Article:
“I got a tattoo. And then another one. And, well, let me count,” she says, before landing on the total of seven pieces of forearm art, nine hours under the needle. First came his name, then she added a foot and handprint. A few months later came the date and time of his birth. Over time she added angel wings, the letter “S,” blue jay and cardinal feathers, and finally a black heart with a puzzle piece taken out to represent what’s missing from hers. She says the process of getting tattoos was healing: the adrenaline numbed her pain, and the ink became a wearable memorial and an invitation for others to ask questions she was eager to answer. “It meant that I could share my story with people.” She also shares her story on an Instagram account, @DedicatedToSullivan, where her followers will frequently see the black-and-white images of Sullivan’s still face, a family photo where a little-boy shaped silhouette joins the couple and their two living children, Layla, now 6, and Adler, 13 months.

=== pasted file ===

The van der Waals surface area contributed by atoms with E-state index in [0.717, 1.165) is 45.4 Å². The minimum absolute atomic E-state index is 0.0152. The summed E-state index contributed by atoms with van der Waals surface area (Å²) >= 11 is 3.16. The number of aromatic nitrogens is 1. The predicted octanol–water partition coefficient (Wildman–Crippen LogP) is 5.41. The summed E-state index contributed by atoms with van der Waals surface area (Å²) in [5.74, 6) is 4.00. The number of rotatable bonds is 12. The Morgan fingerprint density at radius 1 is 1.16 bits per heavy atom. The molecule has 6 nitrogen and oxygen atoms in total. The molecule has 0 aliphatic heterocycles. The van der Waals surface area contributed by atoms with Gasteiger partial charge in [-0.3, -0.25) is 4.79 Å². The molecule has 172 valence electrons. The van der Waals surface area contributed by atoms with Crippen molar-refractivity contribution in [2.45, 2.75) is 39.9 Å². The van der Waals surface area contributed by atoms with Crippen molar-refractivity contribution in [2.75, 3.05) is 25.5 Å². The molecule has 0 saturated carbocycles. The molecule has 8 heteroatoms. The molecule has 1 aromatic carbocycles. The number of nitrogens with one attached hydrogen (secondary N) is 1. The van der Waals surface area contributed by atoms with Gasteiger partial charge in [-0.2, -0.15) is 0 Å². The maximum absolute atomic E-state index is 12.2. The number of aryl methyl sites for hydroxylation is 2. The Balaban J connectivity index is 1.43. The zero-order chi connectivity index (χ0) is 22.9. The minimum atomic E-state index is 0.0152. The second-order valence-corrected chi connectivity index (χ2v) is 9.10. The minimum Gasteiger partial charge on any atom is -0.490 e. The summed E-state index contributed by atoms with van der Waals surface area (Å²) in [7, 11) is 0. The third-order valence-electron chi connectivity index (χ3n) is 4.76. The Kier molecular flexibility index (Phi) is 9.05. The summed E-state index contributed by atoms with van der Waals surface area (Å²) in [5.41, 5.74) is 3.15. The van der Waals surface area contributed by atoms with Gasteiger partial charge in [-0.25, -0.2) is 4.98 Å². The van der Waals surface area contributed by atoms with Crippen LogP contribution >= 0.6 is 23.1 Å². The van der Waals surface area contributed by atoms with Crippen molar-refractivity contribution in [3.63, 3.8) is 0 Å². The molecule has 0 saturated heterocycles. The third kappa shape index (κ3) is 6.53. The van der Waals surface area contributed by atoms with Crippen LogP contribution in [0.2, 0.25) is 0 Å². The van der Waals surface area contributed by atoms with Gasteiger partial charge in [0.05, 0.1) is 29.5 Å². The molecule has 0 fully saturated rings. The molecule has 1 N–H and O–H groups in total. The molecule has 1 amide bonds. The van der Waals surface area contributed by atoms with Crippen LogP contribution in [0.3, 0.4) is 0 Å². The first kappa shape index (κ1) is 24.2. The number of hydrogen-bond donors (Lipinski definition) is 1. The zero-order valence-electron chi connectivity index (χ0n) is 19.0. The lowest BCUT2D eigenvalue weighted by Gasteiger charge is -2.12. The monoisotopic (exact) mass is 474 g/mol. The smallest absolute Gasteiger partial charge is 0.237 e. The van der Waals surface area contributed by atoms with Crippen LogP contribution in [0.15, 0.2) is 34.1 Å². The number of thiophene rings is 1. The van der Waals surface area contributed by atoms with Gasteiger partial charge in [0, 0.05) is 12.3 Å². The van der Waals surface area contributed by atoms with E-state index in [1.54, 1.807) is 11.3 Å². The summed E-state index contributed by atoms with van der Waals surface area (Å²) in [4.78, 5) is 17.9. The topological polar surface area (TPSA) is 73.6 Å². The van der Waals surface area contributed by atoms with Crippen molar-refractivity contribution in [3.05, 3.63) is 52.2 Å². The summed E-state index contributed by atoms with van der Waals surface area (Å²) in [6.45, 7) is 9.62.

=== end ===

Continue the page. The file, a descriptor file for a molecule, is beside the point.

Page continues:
While there is no blueprint for how families manage this kind of loss, there are repetitions on a theme—take photos, make art, hold objects—anything to make meaning you can keep, hold, and carry. Several women interviewed for this story echoed this sentiment: We want to acknowledge our losses, and the way we do that—the way we each mother our dead children—is different.